Friday, December 9, 2011

Drawing a Blank

I'm drawing a blank here.
I had an idea earlier for what I wanted to write about, and had started to organize it in my head, but I can't for the life of me remember what it was.
I need to go to work in a few minutes, so I don't have long to try to either remember or come up with something, but the harder I try to think of something, the less comes to mind.

Still nothing.
It sucks, too, because I've kept going posting every day for 38 days now. I really wanted to continue that, and if I miss one day, I might slip right back into old habits and stop posting entirely.

I can almost remember what I wanted to write about, but not... quite. Like it's on the tip of my proverbial tongue, but in writing. And the more I try to focus, the further away it slips.

Not really. :-)

But it HAS happened to me, and if I had to bet, it has happened to you, too.
That moment when suddenly, under stress, your mind goes completely blank, and you probably couldn't remember your name, if asked.

It happened to me at my first EMT-B practical exam. Walked in the room to start the medical assessment, and went totally, completely, blank. Deer in the headlights blank.  Fortunately, I had a few minutes to get my head back together, and I did fine, but it wasn't nearly as smooth as I had planned.

The question is, how do you recover from this? How do you get back on track if you blank on something? We work in a high stress and often, high risk environment, and "going blank" isn't an option. It just isn't. But we're all human.

Here are some ideas:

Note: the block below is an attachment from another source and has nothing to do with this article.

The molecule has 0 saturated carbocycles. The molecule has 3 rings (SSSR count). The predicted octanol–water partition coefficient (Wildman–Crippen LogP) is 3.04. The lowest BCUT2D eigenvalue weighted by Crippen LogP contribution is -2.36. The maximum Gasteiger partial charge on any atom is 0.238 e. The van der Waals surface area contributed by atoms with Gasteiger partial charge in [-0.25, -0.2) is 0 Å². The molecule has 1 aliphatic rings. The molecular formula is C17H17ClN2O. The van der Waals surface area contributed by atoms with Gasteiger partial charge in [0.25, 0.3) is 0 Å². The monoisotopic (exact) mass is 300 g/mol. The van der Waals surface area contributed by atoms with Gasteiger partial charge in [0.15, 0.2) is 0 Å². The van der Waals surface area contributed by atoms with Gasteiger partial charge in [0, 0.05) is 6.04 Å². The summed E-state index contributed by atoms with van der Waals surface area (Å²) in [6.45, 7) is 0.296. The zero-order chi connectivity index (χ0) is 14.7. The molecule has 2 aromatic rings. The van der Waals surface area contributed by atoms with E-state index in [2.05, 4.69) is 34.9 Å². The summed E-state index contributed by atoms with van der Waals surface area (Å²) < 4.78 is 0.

1. Write it down.

This comes into play in two ways.  The first is that writing something down creates a stronger memory of the thing, and, if you're a visually oriented person (most people are) it adds a visual component. Sometimes, when you need to remember something, you can just close your eyes and see the words.

Another way writing something down helps is to create some written tools for yourself. For example, we have the BLS med protocols for our region printed up and laminated, prominently placed in our equipment bag. So it's right there. We can't blank on remembering the protocols if we have them easily accessible, right with us.  Other ideas might be pocket cards, or any other memory aid that works for you. The instructors in my Basic class were fond of wide strips of tape to write things on while on scene. Easy to use, easy to dispose of.

2. Practice a lot.

You had to know I'd say that, but it's true. Practice past the point of competence, to the point of mastery. A competent person practices something until they get it right; a master practices until they can't get it wrong.

3. Practice WITH YOUR PARTNER, so you have each others' back. Come up with cues to help someone get back on track.  Be ready to step in with the right question to continue the assessment, or to remind your partner to put oxygen on the patient, or whatever might be necessary. Instead of having one person do all the patient care, while the other carries stuff or drives, or whatever, learn to work AS A TEAM. Become excellent assistants. Learn to tag team.

4. Mnemonics help some people. If you're one of them, OPQRST yourself to your heart's content. EMS is full of them, so learn them and use them. Make up your own, if they work better.

I'm sure there are more ways- feel free to suggest your favorites.

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